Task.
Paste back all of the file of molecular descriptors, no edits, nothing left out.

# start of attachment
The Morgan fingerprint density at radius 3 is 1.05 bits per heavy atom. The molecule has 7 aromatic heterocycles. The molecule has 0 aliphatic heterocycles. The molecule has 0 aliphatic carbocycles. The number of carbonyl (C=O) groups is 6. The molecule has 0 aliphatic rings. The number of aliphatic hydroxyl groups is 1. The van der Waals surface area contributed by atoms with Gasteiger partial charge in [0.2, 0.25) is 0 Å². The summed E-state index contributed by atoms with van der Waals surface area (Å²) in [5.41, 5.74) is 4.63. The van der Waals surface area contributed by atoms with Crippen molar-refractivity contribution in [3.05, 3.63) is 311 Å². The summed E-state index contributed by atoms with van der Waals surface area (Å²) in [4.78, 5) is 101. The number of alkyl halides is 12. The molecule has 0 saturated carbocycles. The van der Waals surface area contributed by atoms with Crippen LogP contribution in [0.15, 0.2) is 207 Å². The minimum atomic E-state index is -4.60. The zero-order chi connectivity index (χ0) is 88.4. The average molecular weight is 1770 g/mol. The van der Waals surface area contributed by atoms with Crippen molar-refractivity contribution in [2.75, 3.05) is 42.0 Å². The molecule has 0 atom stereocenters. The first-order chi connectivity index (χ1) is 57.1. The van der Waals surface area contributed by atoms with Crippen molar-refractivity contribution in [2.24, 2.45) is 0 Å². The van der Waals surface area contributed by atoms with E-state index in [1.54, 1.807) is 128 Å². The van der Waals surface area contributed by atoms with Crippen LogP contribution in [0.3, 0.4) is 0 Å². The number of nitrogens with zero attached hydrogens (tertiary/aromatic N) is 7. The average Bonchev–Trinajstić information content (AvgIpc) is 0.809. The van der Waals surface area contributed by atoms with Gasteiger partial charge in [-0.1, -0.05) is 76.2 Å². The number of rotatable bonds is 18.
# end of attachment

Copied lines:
The Morgan fingerprint density at radius 3 is 1.05 bits per heavy atom. The molecule has 7 aromatic heterocycles. The molecule has 0 aliphatic heterocycles. The molecule has 0 aliphatic carbocycles. The number of carbonyl (C=O) groups is 6. The molecule has 0 aliphatic rings. The number of aliphatic hydroxyl groups is 1. The van der Waals surface area contributed by atoms with Gasteiger partial charge in [0.2, 0.25) is 0 Å². The summed E-state index contributed by atoms with van der Waals surface area (Å²) in [5.41, 5.74) is 4.63. The van der Waals surface area contributed by atoms with Crippen molar-refractivity contribution in [3.05, 3.63) is 311 Å². The summed E-state index contributed by atoms with van der Waals surface area (Å²) in [4.78, 5) is 101. The number of alkyl halides is 12. The molecule has 0 saturated carbocycles. The van der Waals surface area contributed by atoms with Crippen LogP contribution in [0.15, 0.2) is 207 Å². The minimum atomic E-state index is -4.60. The zero-order chi connectivity index (χ0) is 88.4. The average molecular weight is 1770 g/mol. The van der Waals surface area contributed by atoms with Crippen molar-refractivity contribution in [2.75, 3.05) is 42.0 Å². The molecule has 0 atom stereocenters. The first-order chi connectivity index (χ1) is 57.1. The van der Waals surface area contributed by atoms with Crippen molar-refractivity contribution in [2.24, 2.45) is 0 Å². The van der Waals surface area contributed by atoms with E-state index in [1.54, 1.807) is 128 Å². The van der Waals surface area contributed by atoms with Crippen LogP contribution in [0.3, 0.4) is 0 Å². The number of nitrogens with zero attached hydrogens (tertiary/aromatic N) is 7. The average Bonchev–Trinajstić information content (AvgIpc) is 0.809. The van der Waals surface area contributed by atoms with Gasteiger partial charge in [-0.1, -0.05) is 76.2 Å². The number of rotatable bonds is 18.